Photo by Lorie Palmer
Grangeville Centennial Library (GCL) assistant Debbie Urquhart shows the books that will be used for this year’s Let’s Talk About It book series. Books can currently be picked up for loan at GCL and include the following: Hope: A Tragedy; Where’d You Go, Bernadette?; The Importance of Being Ernest; Messages From My Father; and Pudd’nhead Wilson.
As of Tuesday, January 5, 2016
GRANGEVILLE First meeting set for Jan. 19; books available at GCL now
Chase those winter blues by grabbing a book and discussing it with a group of peers.
Grangeville Centennial Library was again chosen to be a partner in the Let’s Talk About It program. The public discussion group will meet through April. All meetings are set for Tuesdays, 5:30 p.m., at the library, 215 West North Street, Grangeville. Books are currently available for pickup and the first session is set for Jan. 19. Call 983-0951.
“Our theme this year is Humor and Satire,” said assistant librarian Debbie Urquhart.
Readers will focus on difficult questions and themes and, with the help of a specific scholar for each book, will discuss that book in a group setting at Grangeville Centennial Library.
Meeting dates, books and scholars for 2015 include the following:
•Jan. 19 - Hope: A Tragedy by Shalom Auslander with scholar Wendy Green.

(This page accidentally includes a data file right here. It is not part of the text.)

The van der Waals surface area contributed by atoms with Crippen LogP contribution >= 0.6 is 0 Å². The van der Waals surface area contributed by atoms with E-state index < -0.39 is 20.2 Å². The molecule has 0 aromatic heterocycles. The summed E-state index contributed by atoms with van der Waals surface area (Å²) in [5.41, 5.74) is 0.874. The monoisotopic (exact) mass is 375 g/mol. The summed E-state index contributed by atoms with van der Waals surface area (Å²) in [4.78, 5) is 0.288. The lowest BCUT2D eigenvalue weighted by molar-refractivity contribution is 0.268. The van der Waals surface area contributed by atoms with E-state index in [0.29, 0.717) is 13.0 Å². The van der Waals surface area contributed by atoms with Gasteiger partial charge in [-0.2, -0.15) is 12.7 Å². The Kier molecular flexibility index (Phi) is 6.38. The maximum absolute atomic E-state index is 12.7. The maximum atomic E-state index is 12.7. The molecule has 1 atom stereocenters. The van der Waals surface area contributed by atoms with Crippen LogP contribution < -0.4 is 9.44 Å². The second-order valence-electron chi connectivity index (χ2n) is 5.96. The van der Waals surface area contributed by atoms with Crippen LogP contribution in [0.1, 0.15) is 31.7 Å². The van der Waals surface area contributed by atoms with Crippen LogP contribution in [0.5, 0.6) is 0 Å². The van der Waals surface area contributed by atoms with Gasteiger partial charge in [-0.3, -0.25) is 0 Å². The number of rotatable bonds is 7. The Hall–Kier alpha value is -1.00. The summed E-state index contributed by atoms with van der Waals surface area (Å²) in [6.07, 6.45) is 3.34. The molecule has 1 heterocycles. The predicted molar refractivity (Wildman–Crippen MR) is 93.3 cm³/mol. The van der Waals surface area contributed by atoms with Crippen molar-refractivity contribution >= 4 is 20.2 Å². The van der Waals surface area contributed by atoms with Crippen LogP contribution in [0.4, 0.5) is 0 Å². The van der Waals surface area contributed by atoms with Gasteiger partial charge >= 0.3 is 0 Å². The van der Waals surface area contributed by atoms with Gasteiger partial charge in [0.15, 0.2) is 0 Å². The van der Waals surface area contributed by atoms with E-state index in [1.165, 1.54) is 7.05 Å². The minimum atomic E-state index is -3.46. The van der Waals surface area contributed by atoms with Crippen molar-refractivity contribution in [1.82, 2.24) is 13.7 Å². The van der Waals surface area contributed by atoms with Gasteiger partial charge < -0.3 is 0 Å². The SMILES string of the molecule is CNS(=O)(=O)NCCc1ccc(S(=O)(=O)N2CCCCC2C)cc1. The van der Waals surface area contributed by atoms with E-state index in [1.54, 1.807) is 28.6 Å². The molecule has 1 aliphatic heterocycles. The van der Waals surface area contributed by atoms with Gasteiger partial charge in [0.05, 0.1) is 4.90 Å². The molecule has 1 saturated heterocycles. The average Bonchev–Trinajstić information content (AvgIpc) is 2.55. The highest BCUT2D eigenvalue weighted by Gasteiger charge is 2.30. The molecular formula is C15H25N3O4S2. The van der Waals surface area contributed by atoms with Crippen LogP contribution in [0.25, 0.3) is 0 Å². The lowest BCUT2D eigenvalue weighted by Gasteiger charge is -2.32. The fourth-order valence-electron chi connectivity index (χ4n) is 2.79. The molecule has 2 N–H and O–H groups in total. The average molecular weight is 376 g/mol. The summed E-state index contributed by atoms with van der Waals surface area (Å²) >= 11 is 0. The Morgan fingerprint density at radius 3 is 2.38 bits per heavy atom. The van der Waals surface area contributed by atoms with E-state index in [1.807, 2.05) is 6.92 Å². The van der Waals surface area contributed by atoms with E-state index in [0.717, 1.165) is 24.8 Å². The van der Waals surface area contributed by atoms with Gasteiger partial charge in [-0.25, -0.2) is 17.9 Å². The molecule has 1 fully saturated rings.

•Feb. 9 - Where’d You Go, Bernadette? By Maria Semple with scholar Paula Coomer.
•March 1 - The Importance of Being Earnest by Oscar Wilde with scholar Ron McFarland.
•March 22 - Messages From My Father by Calvin Trillin with scholar Nancy Casey.
•April 22 - Pudd’nhead Wilson by Mark Twain with scholar Barbara Meldrum.
Since 1985, Let’s Talk About It has been bringing adult reading discussion groups together with humanities scholars in Idaho’s public libraries to discuss fine literature. These book readings and discussions explore American values, history, culture, aging, classics and more.
“The presentation by and interaction with a program scholar is what sets these discussions apart from traditional book clubs and discussions,” Urquhart explained. “Several libraries statewide are selected to participate and will be provided book copies and theme and book materials for use in the program. Each library will also provide a $100 match; ours is paid by our Friends of the Centennial Library group.”
The Let’s Talk About It program is made possible by the Idaho Humanities Council; the National Endowment for the Humanities USBancorp Foundation; and a grant from the Institute of Museum and Library Services, which administers the Library Services and Technology Act. The program is administered by the Idaho Commission for Libraries.